What Is The Role Of A Loss Adjuster?

If you have found yourself in the unfortunate position of having to make a claim on your insurance, the chances are you may well have been told that a Loss Adjuster will be coming to visit you.

But unless you have been through the process before, you may not be fully aware of a Loss Adjuster’s role and whose interests they represent.

Here’s a guide to what you need to know about the role of a Loss Adjuster.

The insurer’s eyes and ears

 

Most people either take out their insurance online or via a local broker so the chances of their provider’s head office being based locally are practically zero.

But if you make a claim, the insurer needs a way to take a look at your losses and establish what has happened and this is where a Loss Adjuster comes in.

A Loss Adjuster is usually appointed from an independent company but despite this, is responsible for acting on behalf of the insurer. The individual is tasked with the job of investigating large, complex or contentious claims and reporting back their findings to the insurer.

A Loss Adjuster is not the same as a loss assessor. The latter is a specialist appointed by the insured in order to present challenging or large claims. A loss assessor working on behalf of the victim could meet a Loss Adjuster acting on behalf of the insurer in order to negotiate a settlement.

The responsibilities of a Loss Adjuster

 

First and foremost, the Loss Adjuster must establish whether a loss has actually occurred and if so, the primary cause. This can be somewhat difficult after the event but Loss Adjusters are equipped with experience and lots of training to be able to spot giveaway clues.

A Loss Adjuster will visit as soon as possible after the event in order to ensure the site is safe and to secure it if necessary, thereby preventing further losses. This could mean boarding up windows or doors, they will take a number of photographs to record what the damage was which will help value the final claim payout.

Once they have concluded their visit, the Loss Adjuster will decide whether or not the damage is covered by the policy and will write a report to the insurer, with the photographs, recommending the basis for whether the claim should be paid.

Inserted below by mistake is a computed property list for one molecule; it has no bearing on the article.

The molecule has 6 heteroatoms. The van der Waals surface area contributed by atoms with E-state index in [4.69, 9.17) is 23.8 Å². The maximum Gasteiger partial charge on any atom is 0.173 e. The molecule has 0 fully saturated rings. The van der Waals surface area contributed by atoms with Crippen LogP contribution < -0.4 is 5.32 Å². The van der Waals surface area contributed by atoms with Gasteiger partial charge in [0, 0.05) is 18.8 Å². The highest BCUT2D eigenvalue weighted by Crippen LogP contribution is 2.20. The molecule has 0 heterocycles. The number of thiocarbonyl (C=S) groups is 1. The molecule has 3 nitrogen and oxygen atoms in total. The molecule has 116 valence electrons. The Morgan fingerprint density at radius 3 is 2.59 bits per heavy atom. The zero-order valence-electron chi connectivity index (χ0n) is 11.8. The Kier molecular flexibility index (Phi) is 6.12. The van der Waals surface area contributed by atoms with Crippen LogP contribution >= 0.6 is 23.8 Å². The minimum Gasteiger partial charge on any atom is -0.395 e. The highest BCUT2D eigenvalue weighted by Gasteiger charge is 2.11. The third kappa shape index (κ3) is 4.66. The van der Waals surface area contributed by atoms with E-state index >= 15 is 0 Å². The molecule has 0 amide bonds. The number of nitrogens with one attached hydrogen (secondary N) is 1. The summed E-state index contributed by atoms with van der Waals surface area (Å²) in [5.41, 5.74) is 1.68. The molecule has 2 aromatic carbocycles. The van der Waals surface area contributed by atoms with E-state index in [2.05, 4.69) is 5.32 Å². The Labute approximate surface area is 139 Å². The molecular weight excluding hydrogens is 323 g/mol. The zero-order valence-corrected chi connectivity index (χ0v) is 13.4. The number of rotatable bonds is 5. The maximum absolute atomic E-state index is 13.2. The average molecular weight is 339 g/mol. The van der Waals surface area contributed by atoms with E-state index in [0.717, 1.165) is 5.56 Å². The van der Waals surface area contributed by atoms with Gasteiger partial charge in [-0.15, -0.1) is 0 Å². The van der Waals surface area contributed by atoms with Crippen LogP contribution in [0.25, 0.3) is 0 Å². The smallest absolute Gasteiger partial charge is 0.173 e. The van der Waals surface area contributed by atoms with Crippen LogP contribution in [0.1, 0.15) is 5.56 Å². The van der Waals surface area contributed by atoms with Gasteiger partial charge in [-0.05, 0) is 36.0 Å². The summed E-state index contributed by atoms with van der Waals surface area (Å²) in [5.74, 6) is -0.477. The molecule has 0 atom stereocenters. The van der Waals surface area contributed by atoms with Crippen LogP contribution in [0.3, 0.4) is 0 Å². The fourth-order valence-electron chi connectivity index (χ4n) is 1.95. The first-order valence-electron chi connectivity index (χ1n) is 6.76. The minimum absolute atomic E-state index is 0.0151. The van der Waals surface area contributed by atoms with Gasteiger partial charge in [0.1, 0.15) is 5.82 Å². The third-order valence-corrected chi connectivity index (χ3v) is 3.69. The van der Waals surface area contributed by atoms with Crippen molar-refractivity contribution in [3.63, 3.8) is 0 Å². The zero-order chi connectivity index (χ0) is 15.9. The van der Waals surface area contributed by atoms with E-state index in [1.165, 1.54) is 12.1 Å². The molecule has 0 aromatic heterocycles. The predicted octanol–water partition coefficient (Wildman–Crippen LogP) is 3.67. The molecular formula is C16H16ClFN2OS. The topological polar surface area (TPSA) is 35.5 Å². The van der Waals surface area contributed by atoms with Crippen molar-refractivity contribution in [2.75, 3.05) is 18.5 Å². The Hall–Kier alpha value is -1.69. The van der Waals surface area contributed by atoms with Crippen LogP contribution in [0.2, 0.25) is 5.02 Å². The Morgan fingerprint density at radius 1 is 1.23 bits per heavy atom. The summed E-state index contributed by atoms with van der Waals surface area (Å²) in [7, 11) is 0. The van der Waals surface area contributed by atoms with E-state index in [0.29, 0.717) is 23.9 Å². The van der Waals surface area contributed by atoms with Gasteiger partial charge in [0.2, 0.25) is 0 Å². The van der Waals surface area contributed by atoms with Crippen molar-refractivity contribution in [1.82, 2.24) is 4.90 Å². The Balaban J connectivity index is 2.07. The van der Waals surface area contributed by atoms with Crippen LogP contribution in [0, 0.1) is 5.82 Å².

The report will include suggestions about the proper and most cost-effective way to meet the liability and ensure that the claim conditions are met. This could include providing details of local repairs.

If the Loss Adjuster believes the claim is suspicious or fraudulent, they will carry out further investigations on behalf of the insurer.

A Loss Adjuster will also be vigilant for any indication that the event occurred due to another party’s error e.g. a plumber that did not adequately fit new pipes. If another party is identified as being either partially or fully at fault, the Loss Adjuster will pursue a claim against them for payment.

If your claim is large or repairs are protracted the chances are that you will be speaking to the Loss Adjuster regularly. At the beginning they will estimate how much they think the total job will cost and will advise your insurer of a reserve figure to set aside. This figure may well change as repairs begin.

In order to avoid difficult discussions with contractors who are working on any repairs, a Loss Adjuster can arrange for the insurer to pay the workmen directly on your behalf. They can also request that payment is released in stages if you have costs to meet on an ongoing basis.

Conclusion

 

Although the Loss Adjuster is paid for by the insurer, they are responsible for making sure the right amount of money is paid. By being well prepared and thinking about what questions to ask, it is possible to get the most out of a visit from a claims assessor which ultimately should mean your claim is not only paid more quickly, but also for a higher amount. If you are looking to move roles as a Loss Adjuster visit the London recruitment agency Idex and view some roles.

Image Credits: sissyboystud and IanHaskins.

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